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Poll: Brits Say Afghan War "Unwinnable"

(AP Photo/Sang Tan)
A majority of the British public believes the war against the Taliban in Afghanistan cannot be won and British troops should be withdrawn immediately, according to a poll commissioned by The Independent.

At left: British soldiers from the Welsh Guards carry the coffin of Lieutenant Colonel Rupert Thorneloe into The Guards Chapel in the Wellington Barracks in London for a funeral service, July 16, 2009. Thorneloe was killed in Helmand province, Afghanistan.

According to the poll, carried out by ComRes for the newspaper, 58 percent of Britons say the war is "unwinnable," with 31 percent believing victory can be achieved.

Fifty-two percent of those asked said all British forces should be withdrawn from Afghanistan immediately.

The results reflect a public wearied by near-daily headlines of troop deaths, scandals over how well those troops have been equipped for battle, and a prime minister whose credibility has shrunken dramatically during the past several months.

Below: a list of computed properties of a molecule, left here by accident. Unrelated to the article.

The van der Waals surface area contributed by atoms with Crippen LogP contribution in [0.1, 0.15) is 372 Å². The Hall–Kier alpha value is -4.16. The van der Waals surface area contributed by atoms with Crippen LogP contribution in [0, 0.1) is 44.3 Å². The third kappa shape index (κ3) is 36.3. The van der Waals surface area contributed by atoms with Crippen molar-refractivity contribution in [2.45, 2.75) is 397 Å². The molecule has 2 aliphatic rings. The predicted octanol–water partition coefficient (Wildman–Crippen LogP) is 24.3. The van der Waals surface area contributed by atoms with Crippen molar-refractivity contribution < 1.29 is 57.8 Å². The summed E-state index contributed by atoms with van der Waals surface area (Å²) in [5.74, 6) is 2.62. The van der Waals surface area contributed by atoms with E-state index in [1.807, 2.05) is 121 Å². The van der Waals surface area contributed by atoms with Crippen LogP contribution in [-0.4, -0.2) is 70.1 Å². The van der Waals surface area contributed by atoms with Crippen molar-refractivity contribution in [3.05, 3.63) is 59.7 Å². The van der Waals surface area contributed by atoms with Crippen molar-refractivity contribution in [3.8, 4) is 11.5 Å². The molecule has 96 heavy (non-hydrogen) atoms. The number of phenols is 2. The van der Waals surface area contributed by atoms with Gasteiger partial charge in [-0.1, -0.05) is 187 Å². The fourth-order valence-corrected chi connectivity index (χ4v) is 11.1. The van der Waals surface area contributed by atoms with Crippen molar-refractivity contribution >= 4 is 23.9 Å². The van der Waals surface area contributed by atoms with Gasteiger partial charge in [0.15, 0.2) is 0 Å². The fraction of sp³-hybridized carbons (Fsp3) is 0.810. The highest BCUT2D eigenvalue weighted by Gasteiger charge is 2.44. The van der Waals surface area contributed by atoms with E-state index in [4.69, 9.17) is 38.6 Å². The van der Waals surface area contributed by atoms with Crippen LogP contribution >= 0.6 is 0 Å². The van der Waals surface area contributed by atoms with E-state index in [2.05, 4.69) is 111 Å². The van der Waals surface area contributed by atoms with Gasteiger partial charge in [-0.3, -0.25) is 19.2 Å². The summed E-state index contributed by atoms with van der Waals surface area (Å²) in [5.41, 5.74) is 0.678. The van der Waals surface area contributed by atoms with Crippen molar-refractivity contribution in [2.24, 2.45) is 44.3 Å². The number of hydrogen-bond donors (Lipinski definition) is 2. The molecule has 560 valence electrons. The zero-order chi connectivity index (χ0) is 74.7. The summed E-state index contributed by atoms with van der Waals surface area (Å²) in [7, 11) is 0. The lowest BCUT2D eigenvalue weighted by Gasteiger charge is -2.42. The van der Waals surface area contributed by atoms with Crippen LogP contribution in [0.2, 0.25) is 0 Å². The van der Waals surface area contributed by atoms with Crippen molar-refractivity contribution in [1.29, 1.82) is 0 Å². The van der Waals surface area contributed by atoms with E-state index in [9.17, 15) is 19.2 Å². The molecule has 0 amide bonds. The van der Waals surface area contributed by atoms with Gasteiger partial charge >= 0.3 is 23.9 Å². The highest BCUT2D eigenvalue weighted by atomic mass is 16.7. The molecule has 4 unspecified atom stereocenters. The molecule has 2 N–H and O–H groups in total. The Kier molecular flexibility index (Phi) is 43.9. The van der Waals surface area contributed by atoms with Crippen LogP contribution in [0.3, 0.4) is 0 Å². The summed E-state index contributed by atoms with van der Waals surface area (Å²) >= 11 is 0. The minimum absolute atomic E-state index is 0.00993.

On Monday, Prime Minister Gordon Brown, who has been hit hard by party losses in several key local elections this summer, declared a British military operation to clear Taliban from southern Afghanistan a success.

Brown paid tribute to the 191 British soldiers who have died in Afghanistan since the 2001 U.S.-led invasion, acknowledging the "tragic human cost" of the war, but insisted the country's loss was not in vain. "What we have actually done is make land secure for about 100,000 people" in Helmand province, Brown argued.

One of the greatest margins for responses to a question in The Independent's poll occurred when the 1,008 telephone participants were asked whether they believed the Taliban could be defeated militarily. Almost two thirds said they could not.

It would seem that British, and possibly Afghan leaders, are starting to agree with that assessment.

Several of Brown's cabinet members have backed the idea of talking to and trying to win over more moderate members of the extremist Islamic militias in Afghanistan.

Speaking at a NATO summit in Brussels on Monday, Foreign Secretary David Miliband said Afghan leaders needed "grassroots initiatives" to provide former Taliban militants a way "to return to their villages and go back to farming the land or a role for some of them within the legitimate Afghan security forces."

Meanwhile, in a move which could signal a shift in the Afghan's strategy, President Hamid Karzai's government announced a deal Monday with Taliban militants in the remote Badghis region. Under the agreement, Afghan troops will not go after militants in the region if they refrain from attacks on politicians or polling places ahead of next months elections.